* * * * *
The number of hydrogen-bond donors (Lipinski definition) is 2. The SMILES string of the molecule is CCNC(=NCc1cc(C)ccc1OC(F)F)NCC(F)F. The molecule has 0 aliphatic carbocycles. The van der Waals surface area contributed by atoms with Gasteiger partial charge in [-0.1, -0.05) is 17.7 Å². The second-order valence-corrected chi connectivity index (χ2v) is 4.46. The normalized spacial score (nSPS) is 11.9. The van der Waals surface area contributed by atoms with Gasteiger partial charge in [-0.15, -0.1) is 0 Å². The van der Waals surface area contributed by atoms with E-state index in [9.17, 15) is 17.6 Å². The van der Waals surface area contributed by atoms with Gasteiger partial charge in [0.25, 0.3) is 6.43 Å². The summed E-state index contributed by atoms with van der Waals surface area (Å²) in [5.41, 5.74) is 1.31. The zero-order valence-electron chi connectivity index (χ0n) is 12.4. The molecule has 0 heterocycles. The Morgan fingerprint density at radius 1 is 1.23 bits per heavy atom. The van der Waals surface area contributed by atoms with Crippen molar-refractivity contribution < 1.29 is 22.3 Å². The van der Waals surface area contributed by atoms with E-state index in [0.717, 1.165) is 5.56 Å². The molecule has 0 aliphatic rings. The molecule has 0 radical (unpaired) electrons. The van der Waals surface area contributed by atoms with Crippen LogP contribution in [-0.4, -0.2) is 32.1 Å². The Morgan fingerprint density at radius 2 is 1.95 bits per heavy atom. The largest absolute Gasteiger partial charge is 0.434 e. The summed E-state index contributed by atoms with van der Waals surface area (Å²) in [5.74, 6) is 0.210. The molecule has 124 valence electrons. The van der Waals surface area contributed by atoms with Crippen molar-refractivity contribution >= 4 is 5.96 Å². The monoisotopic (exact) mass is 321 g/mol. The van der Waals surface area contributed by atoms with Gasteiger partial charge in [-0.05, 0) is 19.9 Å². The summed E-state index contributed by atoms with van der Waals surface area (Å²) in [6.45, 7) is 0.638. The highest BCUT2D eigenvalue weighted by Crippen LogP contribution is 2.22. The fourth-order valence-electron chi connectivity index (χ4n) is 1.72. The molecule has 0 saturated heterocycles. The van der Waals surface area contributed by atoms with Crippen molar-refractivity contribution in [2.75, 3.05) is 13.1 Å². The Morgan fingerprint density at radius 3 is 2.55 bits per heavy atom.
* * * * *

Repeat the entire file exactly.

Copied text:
The number of hydrogen-bond donors (Lipinski definition) is 2. The SMILES string of the molecule is CCNC(=NCc1cc(C)ccc1OC(F)F)NCC(F)F. The molecule has 0 aliphatic carbocycles. The van der Waals surface area contributed by atoms with Gasteiger partial charge in [-0.1, -0.05) is 17.7 Å². The second-order valence-corrected chi connectivity index (χ2v) is 4.46. The normalized spacial score (nSPS) is 11.9. The van der Waals surface area contributed by atoms with Gasteiger partial charge in [-0.15, -0.1) is 0 Å². The van der Waals surface area contributed by atoms with E-state index in [9.17, 15) is 17.6 Å². The van der Waals surface area contributed by atoms with Gasteiger partial charge in [0.25, 0.3) is 6.43 Å². The summed E-state index contributed by atoms with van der Waals surface area (Å²) in [5.41, 5.74) is 1.31. The zero-order valence-electron chi connectivity index (χ0n) is 12.4. The molecule has 0 heterocycles. The Morgan fingerprint density at radius 1 is 1.23 bits per heavy atom. The van der Waals surface area contributed by atoms with Crippen molar-refractivity contribution < 1.29 is 22.3 Å². The van der Waals surface area contributed by atoms with E-state index in [0.717, 1.165) is 5.56 Å². The molecule has 0 aliphatic rings. The molecule has 0 radical (unpaired) electrons. The van der Waals surface area contributed by atoms with Crippen LogP contribution in [-0.4, -0.2) is 32.1 Å². The Morgan fingerprint density at radius 2 is 1.95 bits per heavy atom. The largest absolute Gasteiger partial charge is 0.434 e. The summed E-state index contributed by atoms with van der Waals surface area (Å²) in [5.74, 6) is 0.210. The molecule has 124 valence electrons. The van der Waals surface area contributed by atoms with Crippen molar-refractivity contribution >= 4 is 5.96 Å². The monoisotopic (exact) mass is 321 g/mol. The van der Waals surface area contributed by atoms with Gasteiger partial charge in [-0.05, 0) is 19.9 Å². The summed E-state index contributed by atoms with van der Waals surface area (Å²) in [6.45, 7) is 0.638. The highest BCUT2D eigenvalue weighted by Crippen LogP contribution is 2.22. The fourth-order valence-electron chi connectivity index (χ4n) is 1.72. The molecule has 0 saturated heterocycles. The van der Waals surface area contributed by atoms with Crippen molar-refractivity contribution in [2.75, 3.05) is 13.1 Å². The Morgan fingerprint density at radius 3 is 2.55 bits per heavy atom.